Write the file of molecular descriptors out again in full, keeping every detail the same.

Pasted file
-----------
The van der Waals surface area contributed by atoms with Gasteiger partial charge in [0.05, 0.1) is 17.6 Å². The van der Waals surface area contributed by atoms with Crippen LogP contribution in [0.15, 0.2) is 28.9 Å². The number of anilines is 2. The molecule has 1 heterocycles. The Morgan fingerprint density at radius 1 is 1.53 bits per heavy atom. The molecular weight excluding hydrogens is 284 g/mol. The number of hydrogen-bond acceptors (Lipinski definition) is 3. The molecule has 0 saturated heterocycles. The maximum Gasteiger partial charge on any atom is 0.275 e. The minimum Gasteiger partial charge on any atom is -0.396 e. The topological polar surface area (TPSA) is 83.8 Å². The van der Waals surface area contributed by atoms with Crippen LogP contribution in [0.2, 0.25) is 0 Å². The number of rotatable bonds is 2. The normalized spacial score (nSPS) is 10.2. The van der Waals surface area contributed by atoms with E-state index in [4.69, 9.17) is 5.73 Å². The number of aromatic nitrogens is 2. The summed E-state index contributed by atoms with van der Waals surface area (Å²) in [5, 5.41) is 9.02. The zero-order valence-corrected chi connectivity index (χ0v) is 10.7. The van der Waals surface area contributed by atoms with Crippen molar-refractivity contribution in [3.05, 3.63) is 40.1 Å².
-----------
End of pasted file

The van der Waals surface area contributed by atoms with Gasteiger partial charge in [0.05, 0.1) is 17.6 Å². The van der Waals surface area contributed by atoms with Crippen LogP contribution in [0.15, 0.2) is 28.9 Å². The number of anilines is 2. The molecule has 1 heterocycles. The Morgan fingerprint density at radius 1 is 1.53 bits per heavy atom. The molecular weight excluding hydrogens is 284 g/mol. The number of hydrogen-bond acceptors (Lipinski definition) is 3. The molecule has 0 saturated heterocycles. The maximum Gasteiger partial charge on any atom is 0.275 e. The minimum Gasteiger partial charge on any atom is -0.396 e. The topological polar surface area (TPSA) is 83.8 Å². The van der Waals surface area contributed by atoms with Crippen LogP contribution in [0.2, 0.25) is 0 Å². The number of rotatable bonds is 2. The normalized spacial score (nSPS) is 10.2. The van der Waals surface area contributed by atoms with E-state index in [4.69, 9.17) is 5.73 Å². The number of aromatic nitrogens is 2. The summed E-state index contributed by atoms with van der Waals surface area (Å²) in [5, 5.41) is 9.02. The zero-order valence-corrected chi connectivity index (χ0v) is 10.7. The van der Waals surface area contributed by atoms with Crippen molar-refractivity contribution in [3.05, 3.63) is 40.1 Å².